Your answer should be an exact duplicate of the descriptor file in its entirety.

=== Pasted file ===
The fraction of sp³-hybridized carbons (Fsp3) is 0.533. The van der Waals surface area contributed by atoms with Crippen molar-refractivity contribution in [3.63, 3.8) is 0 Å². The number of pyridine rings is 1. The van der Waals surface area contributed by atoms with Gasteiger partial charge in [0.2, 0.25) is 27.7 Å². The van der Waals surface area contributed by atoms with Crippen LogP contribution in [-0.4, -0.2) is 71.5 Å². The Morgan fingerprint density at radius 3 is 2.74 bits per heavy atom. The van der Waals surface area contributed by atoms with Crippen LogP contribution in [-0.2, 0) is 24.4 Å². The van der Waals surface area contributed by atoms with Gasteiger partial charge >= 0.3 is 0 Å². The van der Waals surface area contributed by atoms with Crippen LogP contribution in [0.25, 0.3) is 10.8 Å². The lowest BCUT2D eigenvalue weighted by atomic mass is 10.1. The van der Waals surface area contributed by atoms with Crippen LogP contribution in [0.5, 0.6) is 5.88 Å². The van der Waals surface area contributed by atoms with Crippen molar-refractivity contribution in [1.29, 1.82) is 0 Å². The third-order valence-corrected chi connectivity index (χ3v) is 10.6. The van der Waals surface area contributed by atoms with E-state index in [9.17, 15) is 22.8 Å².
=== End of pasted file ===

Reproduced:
The fraction of sp³-hybridized carbons (Fsp3) is 0.533. The van der Waals surface area contributed by atoms with Crippen molar-refractivity contribution in [3.63, 3.8) is 0 Å². The number of pyridine rings is 1. The van der Waals surface area contributed by atoms with Gasteiger partial charge in [0.2, 0.25) is 27.7 Å². The van der Waals surface area contributed by atoms with Crippen LogP contribution in [-0.4, -0.2) is 71.5 Å². The Morgan fingerprint density at radius 3 is 2.74 bits per heavy atom. The van der Waals surface area contributed by atoms with Crippen LogP contribution in [-0.2, 0) is 24.4 Å². The van der Waals surface area contributed by atoms with Gasteiger partial charge >= 0.3 is 0 Å². The van der Waals surface area contributed by atoms with Crippen LogP contribution in [0.25, 0.3) is 10.8 Å². The lowest BCUT2D eigenvalue weighted by atomic mass is 10.1. The van der Waals surface area contributed by atoms with Crippen LogP contribution in [0.5, 0.6) is 5.88 Å². The van der Waals surface area contributed by atoms with Crippen molar-refractivity contribution in [1.29, 1.82) is 0 Å². The third-order valence-corrected chi connectivity index (χ3v) is 10.6. The van der Waals surface area contributed by atoms with E-state index in [9.17, 15) is 22.8 Å².